Meanwhile, students start designing the preheat system and get set up to take real-time data points. About 60 parameters are used, most are measured through 20 different sensors: fuel temperature, cooling water temperature, emissions gases and particulates, component wear just to name a few.
Steve Bosco and Alex Franck (Manhattan College) cutting steel stock
Naturally, a break in test on petroleum diesel is run first for about 50 hours. Many of the pieces are makeshift – all part of the fun. The fuel tank is a few tubes and barrel full of filtered veggie oil; the cooling system is a bit more sophisticated with its feedback loop of water but the same “primitive” components. As a result, making sure the pre-heater, cooling system, fuel line, and all the sensors are operating is a feat in itself. Then the switch is made to biofuels with startup and an occasional cleaning of the system by running it on biodiesel. First a trial run of 50-100 hours to make the transition, and the team makes the big push forward to 500 hours. The first data sets on 500 hours are expected at the end of the summer 2008.
Pilgrim Uganda (www.pilgrim-uganda.org) is a Christian Ugandan not for profit organization that serves the people of eastern and northern Uganda. Born out of a response to the horrendous conditions observed by the founder Calvin Echodu in the internally displaced persons refugee (IDP) camps, Pilgrim provides medical and educational programs, emergency food, and resettlement & agricultural assistance to re-establish people in communities so as to be self-sustaining.
Pilgrim’s Beacon School opened its doors to 250 students in 2006 and is now home to 470 students from age 12-21, most are orphans and many former child soldiers. At the same time, trauma treatment is provided to students and adults who have suffered from the long drawn out war.
Developing Students into Engineers
What is being done in Uganda provides inspiration for the work done in NYC. The benefits can also touch home, as applying the theory to a hands-on project is the challenge students crave; at times formidable, Stephen Bosco (Jr, ME at Manhattan College) emphasizes that it takes “committed professional grade engineers.”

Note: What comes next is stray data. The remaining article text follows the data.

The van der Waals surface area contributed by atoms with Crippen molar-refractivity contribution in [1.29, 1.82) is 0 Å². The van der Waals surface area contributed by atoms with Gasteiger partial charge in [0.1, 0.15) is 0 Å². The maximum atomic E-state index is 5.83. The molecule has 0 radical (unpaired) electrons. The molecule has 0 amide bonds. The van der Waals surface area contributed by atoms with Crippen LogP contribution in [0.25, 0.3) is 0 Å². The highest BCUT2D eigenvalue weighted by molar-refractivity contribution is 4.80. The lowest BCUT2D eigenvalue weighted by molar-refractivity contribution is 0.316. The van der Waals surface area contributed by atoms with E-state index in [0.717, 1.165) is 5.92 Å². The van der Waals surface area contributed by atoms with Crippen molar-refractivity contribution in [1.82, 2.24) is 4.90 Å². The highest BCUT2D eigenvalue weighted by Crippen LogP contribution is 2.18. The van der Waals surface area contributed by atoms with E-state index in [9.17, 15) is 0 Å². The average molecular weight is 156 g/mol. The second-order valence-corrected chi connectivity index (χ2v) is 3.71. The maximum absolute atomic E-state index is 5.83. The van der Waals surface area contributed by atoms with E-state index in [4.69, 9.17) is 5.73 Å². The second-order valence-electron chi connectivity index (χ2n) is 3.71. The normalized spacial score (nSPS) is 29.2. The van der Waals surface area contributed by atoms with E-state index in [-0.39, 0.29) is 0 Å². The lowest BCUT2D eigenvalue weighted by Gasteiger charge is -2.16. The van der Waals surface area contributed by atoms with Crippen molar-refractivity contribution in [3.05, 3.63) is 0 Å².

Amir Danesh (Sr, ME at CCNY) showed his commitment by fishing out the gears and nuts from a lubrication tank. The oil level reached up to his bicep; “I spent three hours in the bath trying to wash the oil off, which turned green when it came into contact with water and truly stunk!”
Amir Danesh (CCNY) getting dirty
Others have enjoyed branching out like Sergio Rodriguez, an electrical engineer with ConEd doing his Master Degree at Manhattan College, who feels although diesel engines and power generation are traditionally for mechanical engineers “the goals are smart, achievable, and the multidimensional implications of positive results can really have an immediate impact on small communities throughout Africa, India, and the environment.”
Rodriguez adds that his level of commitment at times has had him in the lab until the wee hours of the night, although that was because he got locked in.
While some engineering students like Bosco have long had the need for speed with engines and motor sports, the project put new light on the energy field. For Rodriquez and Thomas Reding (also at ConEd and pursuing an MS in ME at Manhattan College), both with lots of experience in energy, are excited about diesel engines and the broader scope of alternative fuels and energy sources.
Among all the students from all the schools there is a clear resonating theme, while it is all fun and great engineering, thoughts turn to Uganda, and as Redding said, “It is a unique opportunity to make a difference as an engineer to sustainably increase a people’s quality of life.”